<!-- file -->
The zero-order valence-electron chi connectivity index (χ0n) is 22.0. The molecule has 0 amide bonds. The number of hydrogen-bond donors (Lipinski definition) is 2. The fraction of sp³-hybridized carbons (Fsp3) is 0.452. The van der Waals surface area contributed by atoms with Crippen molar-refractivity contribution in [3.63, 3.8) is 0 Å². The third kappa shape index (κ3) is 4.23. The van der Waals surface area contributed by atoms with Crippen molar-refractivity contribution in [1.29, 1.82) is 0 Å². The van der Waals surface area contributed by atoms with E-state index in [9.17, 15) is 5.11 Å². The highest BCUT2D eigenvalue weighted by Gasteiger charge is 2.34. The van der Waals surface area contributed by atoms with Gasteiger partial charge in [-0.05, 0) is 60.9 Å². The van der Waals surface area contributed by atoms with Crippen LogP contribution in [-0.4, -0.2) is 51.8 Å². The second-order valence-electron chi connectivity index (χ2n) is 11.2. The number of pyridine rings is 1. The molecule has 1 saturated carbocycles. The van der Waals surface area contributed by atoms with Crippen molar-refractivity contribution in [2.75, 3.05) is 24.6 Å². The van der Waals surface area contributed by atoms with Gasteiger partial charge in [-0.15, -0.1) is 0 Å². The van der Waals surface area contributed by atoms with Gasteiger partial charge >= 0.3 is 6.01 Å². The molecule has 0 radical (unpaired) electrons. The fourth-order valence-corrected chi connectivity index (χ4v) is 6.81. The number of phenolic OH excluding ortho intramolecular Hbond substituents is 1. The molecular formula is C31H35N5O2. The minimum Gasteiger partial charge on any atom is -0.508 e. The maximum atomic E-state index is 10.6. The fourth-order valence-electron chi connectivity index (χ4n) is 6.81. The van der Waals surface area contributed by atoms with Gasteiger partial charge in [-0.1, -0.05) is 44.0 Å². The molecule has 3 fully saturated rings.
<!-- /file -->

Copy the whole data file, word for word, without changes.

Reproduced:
The zero-order valence-electron chi connectivity index (χ0n) is 22.0. The molecule has 0 amide bonds. The number of hydrogen-bond donors (Lipinski definition) is 2. The fraction of sp³-hybridized carbons (Fsp3) is 0.452. The van der Waals surface area contributed by atoms with Crippen molar-refractivity contribution in [3.63, 3.8) is 0 Å². The third kappa shape index (κ3) is 4.23. The van der Waals surface area contributed by atoms with Crippen molar-refractivity contribution in [1.29, 1.82) is 0 Å². The van der Waals surface area contributed by atoms with E-state index in [9.17, 15) is 5.11 Å². The highest BCUT2D eigenvalue weighted by Gasteiger charge is 2.34. The van der Waals surface area contributed by atoms with Gasteiger partial charge in [-0.05, 0) is 60.9 Å². The van der Waals surface area contributed by atoms with Crippen LogP contribution in [-0.4, -0.2) is 51.8 Å². The second-order valence-electron chi connectivity index (χ2n) is 11.2. The number of pyridine rings is 1. The molecule has 1 saturated carbocycles. The van der Waals surface area contributed by atoms with Crippen molar-refractivity contribution in [2.75, 3.05) is 24.6 Å². The van der Waals surface area contributed by atoms with Gasteiger partial charge in [-0.15, -0.1) is 0 Å². The van der Waals surface area contributed by atoms with Gasteiger partial charge >= 0.3 is 6.01 Å². The molecule has 0 radical (unpaired) electrons. The fourth-order valence-corrected chi connectivity index (χ4v) is 6.81. The number of phenolic OH excluding ortho intramolecular Hbond substituents is 1. The molecular formula is C31H35N5O2. The minimum Gasteiger partial charge on any atom is -0.508 e. The maximum atomic E-state index is 10.6. The fourth-order valence-electron chi connectivity index (χ4n) is 6.81. The van der Waals surface area contributed by atoms with Gasteiger partial charge in [-0.1, -0.05) is 44.0 Å². The molecule has 3 fully saturated rings.